Companies

Why the NCLAT judgement reinstating Cyrus Mistry as Tata Sons Chairman may be challenged

PALAK SHAH Mumbai | Updated on December 19, 2019 Published on December 19, 2019

Ratan Tata and Cyrus Mistry(File photo)   -  VIVEK BENDRE

The National Company Law Appellate Tribunal (NCLAT) order reinstating Cyrus Mistry as Tata Sons Chairman and holding N Chandrasekaran's appointment as illegal may not stand up to legal scrutiny, top experts told BusinessLine.

The senior lawyers told BusinessLine that some inferences drawn by NCLAT, such as nominee directors allegedly acting on behalf of Tata Trusts (and thereby Ratan Tata), a press release issued after Mistry’s removal that was prejudicial to him, and inferences drawn in the appointment of N Chandrasekaran as Tata Sons Chairman were perverse in law.

None of the legal eagles cited in this analysis, however, were willing to speak on the record as they did not want relations with current and future clients to be affected.

Chandrasekaran appointment

A senior lawyer pointed out that the “removal of Mistry was a majority board decision”. Further, there is a view that Chandrasekaran’s appointment as chairman of Tata Sons cannot to be illegal merely by upholding the fact that Mistry’s removal was illegal. Both Mistry’s removal and Chandrasekaran’s appointment were separate legal procedures. Mistry was removed in October 2016 and Chandrasekaran took over the reins later, in February 2017.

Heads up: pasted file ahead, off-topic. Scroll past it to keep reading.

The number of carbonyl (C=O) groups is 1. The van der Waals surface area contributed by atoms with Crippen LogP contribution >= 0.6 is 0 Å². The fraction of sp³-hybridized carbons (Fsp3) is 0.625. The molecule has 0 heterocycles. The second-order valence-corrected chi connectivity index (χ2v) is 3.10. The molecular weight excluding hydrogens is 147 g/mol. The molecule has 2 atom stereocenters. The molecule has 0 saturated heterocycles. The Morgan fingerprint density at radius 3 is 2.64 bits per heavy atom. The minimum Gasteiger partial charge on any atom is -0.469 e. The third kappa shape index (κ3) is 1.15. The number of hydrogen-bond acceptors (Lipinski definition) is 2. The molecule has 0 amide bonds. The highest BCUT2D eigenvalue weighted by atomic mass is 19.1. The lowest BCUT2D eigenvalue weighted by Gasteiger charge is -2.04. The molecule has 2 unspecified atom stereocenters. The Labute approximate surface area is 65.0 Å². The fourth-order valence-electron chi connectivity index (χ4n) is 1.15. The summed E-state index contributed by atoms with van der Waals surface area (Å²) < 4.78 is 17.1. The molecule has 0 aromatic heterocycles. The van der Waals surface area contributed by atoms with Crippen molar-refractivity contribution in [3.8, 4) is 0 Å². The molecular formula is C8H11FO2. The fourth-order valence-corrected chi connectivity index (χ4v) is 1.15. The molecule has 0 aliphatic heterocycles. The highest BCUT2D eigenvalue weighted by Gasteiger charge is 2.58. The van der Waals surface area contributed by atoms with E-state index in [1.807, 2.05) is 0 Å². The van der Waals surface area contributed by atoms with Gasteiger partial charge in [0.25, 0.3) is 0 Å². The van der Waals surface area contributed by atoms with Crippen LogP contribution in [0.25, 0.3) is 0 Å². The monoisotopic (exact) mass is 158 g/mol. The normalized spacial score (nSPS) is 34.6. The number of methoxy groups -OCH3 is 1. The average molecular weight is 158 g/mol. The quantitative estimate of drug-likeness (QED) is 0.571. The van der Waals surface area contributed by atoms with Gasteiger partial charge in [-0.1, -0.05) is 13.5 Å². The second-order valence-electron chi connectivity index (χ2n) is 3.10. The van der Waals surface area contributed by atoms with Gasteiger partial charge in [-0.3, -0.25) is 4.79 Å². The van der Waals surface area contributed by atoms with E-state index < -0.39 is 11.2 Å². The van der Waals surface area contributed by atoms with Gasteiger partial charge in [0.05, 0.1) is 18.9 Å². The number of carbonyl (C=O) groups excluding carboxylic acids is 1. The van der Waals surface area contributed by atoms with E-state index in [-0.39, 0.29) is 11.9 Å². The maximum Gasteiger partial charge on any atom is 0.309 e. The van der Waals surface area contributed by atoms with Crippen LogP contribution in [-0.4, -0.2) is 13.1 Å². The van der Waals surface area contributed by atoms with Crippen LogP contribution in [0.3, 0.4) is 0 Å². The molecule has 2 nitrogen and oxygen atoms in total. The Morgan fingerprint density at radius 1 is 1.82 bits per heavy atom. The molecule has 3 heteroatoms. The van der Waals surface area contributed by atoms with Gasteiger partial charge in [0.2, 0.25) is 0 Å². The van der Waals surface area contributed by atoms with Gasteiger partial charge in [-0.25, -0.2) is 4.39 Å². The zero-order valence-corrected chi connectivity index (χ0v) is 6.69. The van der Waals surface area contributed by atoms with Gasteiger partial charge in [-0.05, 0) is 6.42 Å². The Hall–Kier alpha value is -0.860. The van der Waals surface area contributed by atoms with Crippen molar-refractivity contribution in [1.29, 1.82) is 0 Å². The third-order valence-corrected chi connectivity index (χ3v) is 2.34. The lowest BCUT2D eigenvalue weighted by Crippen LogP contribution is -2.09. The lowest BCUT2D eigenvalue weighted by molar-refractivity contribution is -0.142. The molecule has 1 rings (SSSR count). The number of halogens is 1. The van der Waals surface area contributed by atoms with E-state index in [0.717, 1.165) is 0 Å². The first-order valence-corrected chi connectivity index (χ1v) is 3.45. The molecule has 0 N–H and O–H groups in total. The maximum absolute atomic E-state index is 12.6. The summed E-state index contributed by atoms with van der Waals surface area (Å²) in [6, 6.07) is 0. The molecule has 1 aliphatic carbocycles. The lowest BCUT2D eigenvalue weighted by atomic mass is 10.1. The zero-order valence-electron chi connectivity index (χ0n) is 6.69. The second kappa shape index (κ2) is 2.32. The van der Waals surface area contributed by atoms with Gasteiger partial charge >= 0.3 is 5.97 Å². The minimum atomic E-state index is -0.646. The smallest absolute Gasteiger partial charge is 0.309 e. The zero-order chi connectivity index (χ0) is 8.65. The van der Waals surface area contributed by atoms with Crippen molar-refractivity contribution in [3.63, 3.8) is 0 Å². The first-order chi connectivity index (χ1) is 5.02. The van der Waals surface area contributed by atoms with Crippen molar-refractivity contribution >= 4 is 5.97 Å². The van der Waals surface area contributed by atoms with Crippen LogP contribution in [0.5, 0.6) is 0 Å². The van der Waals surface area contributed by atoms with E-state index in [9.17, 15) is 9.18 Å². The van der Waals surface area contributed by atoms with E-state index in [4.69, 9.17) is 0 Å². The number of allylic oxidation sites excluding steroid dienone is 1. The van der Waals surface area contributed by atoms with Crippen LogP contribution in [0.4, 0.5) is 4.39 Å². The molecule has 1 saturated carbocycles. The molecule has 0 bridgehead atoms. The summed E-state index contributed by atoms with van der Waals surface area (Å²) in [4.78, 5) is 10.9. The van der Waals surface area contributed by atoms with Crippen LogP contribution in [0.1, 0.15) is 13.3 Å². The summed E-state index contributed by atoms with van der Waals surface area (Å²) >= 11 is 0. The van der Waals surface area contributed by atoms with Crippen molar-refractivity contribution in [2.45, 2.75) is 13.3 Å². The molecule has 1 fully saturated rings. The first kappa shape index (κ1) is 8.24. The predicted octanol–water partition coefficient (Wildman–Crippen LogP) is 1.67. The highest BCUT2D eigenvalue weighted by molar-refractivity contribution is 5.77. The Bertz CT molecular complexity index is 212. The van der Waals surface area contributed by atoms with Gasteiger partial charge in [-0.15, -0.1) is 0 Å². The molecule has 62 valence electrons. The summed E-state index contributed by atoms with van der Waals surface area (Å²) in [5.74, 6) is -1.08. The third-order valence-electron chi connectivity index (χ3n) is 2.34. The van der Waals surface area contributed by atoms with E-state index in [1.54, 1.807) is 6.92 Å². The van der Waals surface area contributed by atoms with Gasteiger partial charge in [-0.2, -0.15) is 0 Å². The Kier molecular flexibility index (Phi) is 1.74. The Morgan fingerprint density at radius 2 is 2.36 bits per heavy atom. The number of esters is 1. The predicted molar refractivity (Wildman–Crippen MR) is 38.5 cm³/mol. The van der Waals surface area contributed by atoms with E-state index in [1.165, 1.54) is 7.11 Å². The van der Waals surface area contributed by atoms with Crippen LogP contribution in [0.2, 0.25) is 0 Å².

The legal experts cited here feel that the NCLAT has drawn a simplistic conclusion in the matter, ignoring Chandrasekaran’s abilities and qualifications for the job. They point out that he had nothing to do with Mistry’s removal and was appointed via a separate process of the board, within the rules of the company.

Another point that is likely to be challenged in the Supreme Court, the legal eagles say, is that the NCLAT judgement went beyond its scope by ordering the reinstatement of Mistry as Chairman of Tata Sons, when that was not even in Mistry’s prayer to the tribunal.

Inference on nominee directors

Point number 23 on page number 13 of the NCLAT order says: “No legal opinion was taken by the Board of Directors (of Tata Sons) to determine whether the removal of the ‘Executive Chairman’ (Mistry) in such a hasty manner was in accordance with the Articles. Instead, the directors strangely, purported to act on opinions allegedly taken by the Trust shareholders.”

In its order, the NCLAT has noted that two nominee directors of Tata Trusts, Nitin Nohria and N A Soonawala, stepped out of a meeting, allegedly to take instructions from Ratan Tata on how to vote in the resolution on Mistry’s removal.

In point number 183 on page number 164, NCLAT has concluded that Mistry had made out a clear case of ‘prejudicial oppressive’ action by the respondents, including Ratan Tata, Nohria and Soonawala.

Majority ruling

The experts say a key fact that the NCLAT order ignores is that Mistry was removed by a “board majority”. Seven of the 9 members voted against him. Of the two who did not fall in that camp, one abstained, while the other was Mistry himself. The order, however, appears to infer that the entire Tata Sons board was acting in an “oppressive manner” and guided by the decision of the nominee directors, they said, casting doubts on the collective intelligence and integrity of the board, which comprised eminent personalities. Even assuming for the sake of argument that the decision to oust Mistry was illegal, the same should not be construed as vitiating subsequent decisions of the board and invalidating them, the lawyers said.